drug treatment program, but she refused. It turned out she was afraid of losing the money sent to her each month by social services for the guardianship of Corey. In the meantime we got Corey moved to a new home. He was taken in by his paternal, working-class grandparents. They were solid citizens and a courageous, remarkable couple. They lived in a wellkept row house in Fort Washington on the east side of Baltimore. They had never met Corey's maternal grandmother or his mother. But since Corey's father was their son who had fallen off the deep end, they were willing to take in not only Corey but the grandmother-if she got clean.

After two weeks of wrangling with Corey's grandmother, she agreed to enter a treatment program for heroin addiction. \Ve worked it out with social services that she could keep getting the guardianship money for the time being. The result was that Corey got away from the people, places, and things on the west side of town that got him into trouble.ln Baltimore, Charles Street separates the east and west sides of the city and is viewed with trepidation by drug gangs as the line of demarcation. The traditionan outgrowth of the parochial nature of the city-held that corner boys from one side of the city never set foot on the other side. Thus, moving Corey across Charles Street to the east side was almost like sending him to a new country for a fresh start.

Things went well for a time. Corey was willing to take part in the pro-

gram (his younger half-brother stayed on the west side with the boy's birth father). The city school system got Corey placed in a Fort Washington middle school. He was out of the drug trade. His grandmother eventually got clean and moved in with him and his other grandparents.

The city's police commissioner, Ed Norris (who later played a detective by the same name on The Wire), had given me a police pager so I could be notified of major crimes as they occurred. I didn't see any real use for it and mostly thought of it as a curious perk of the job. But one night three months later, in February 2003, I got a jolting page. A fourteen-year-old black male juvenile had been found shot to death on the west side. At first I breathed a sigh of relief because we didn't have many fourteen- year-olds in the program on that side of town. It didn't sound like any of our boys. Then I got a call from the woman who supervised our case managers. The dead boy was Corey.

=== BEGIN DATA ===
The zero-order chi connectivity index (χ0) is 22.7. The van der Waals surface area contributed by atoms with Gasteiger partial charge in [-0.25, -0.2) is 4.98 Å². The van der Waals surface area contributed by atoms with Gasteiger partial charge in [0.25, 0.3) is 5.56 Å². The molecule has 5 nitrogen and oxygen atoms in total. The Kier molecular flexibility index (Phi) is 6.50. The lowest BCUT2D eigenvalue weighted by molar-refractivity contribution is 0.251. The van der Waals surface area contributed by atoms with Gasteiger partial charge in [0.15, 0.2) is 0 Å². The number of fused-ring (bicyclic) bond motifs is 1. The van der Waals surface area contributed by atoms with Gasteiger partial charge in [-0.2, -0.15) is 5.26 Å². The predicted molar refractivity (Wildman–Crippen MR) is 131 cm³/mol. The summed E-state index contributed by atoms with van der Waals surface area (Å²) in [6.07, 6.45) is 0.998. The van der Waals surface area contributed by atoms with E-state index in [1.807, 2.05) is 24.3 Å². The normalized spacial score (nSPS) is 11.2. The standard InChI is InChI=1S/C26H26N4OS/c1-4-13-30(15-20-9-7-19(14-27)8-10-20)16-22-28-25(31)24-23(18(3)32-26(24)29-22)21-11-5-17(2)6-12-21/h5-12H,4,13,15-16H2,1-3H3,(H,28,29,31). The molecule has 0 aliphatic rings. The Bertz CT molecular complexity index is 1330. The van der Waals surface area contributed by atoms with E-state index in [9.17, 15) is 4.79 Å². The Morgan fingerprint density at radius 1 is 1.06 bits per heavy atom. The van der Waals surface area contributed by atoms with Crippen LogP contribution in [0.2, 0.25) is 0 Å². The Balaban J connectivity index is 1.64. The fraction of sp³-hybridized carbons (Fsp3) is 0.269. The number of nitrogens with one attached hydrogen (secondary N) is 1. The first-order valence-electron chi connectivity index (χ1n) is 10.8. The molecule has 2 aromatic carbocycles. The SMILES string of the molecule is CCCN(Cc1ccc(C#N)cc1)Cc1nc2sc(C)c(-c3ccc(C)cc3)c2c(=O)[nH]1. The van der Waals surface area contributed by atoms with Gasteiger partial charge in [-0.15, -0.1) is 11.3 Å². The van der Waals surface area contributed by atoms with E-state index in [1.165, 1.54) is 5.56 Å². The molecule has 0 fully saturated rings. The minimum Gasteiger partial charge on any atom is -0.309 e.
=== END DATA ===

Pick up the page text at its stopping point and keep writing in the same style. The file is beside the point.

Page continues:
We found out later that Corey had gone back to the west side to attend the birthday party for his half-brother. A thirteen-year-old boy who'd had a beef with Corey months back during his Top of McKean Avenue days saw him on the street and promptly shot him in the back.

Corey's death was tragic and discouraging. My immediate thought, beyond grief at the loss of another young life, was: here was a very expensive program with lots of high-level officials, from the police homicide division to the chief juvenile public defender, the chief of the juvenile division of the states attorney's office, the director for Region I of the Department of Juvenile Services, and more. Together we provided all of the services that a typical kid in trouble would not normally get to help solve his family problems. And yet with all of that, this tragedy still happened.

Several of us from the health department attended Corey's wake, held in a funeral home in a west side row house. As a city official, I'd attended quite a number of wakes and funerals, often witnessing spontaneous and understandable emotion. But not at this one.